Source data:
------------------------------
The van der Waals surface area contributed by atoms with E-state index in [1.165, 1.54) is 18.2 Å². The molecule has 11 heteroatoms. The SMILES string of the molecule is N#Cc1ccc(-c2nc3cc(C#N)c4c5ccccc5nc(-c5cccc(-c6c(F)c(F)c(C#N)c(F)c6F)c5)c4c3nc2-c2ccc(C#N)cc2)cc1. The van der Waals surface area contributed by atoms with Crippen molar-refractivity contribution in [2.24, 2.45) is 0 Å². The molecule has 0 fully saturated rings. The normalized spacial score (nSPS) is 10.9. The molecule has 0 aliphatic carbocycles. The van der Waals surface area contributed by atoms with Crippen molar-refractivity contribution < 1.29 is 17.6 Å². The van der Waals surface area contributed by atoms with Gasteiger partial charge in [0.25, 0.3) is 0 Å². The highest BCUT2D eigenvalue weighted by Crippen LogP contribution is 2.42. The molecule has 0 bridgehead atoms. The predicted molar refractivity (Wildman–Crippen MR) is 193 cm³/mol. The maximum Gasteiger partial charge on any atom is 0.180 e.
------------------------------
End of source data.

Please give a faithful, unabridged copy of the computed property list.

The van der Waals surface area contributed by atoms with E-state index in [1.165, 1.54) is 18.2 Å². The molecule has 11 heteroatoms. The SMILES string of the molecule is N#Cc1ccc(-c2nc3cc(C#N)c4c5ccccc5nc(-c5cccc(-c6c(F)c(F)c(C#N)c(F)c6F)c5)c4c3nc2-c2ccc(C#N)cc2)cc1. The van der Waals surface area contributed by atoms with Crippen molar-refractivity contribution in [2.24, 2.45) is 0 Å². The molecule has 0 fully saturated rings. The normalized spacial score (nSPS) is 10.9. The molecule has 0 aliphatic carbocycles. The van der Waals surface area contributed by atoms with Crippen molar-refractivity contribution < 1.29 is 17.6 Å². The van der Waals surface area contributed by atoms with Gasteiger partial charge in [0.25, 0.3) is 0 Å². The highest BCUT2D eigenvalue weighted by Crippen LogP contribution is 2.42. The molecule has 0 bridgehead atoms. The predicted molar refractivity (Wildman–Crippen MR) is 193 cm³/mol. The maximum Gasteiger partial charge on any atom is 0.180 e.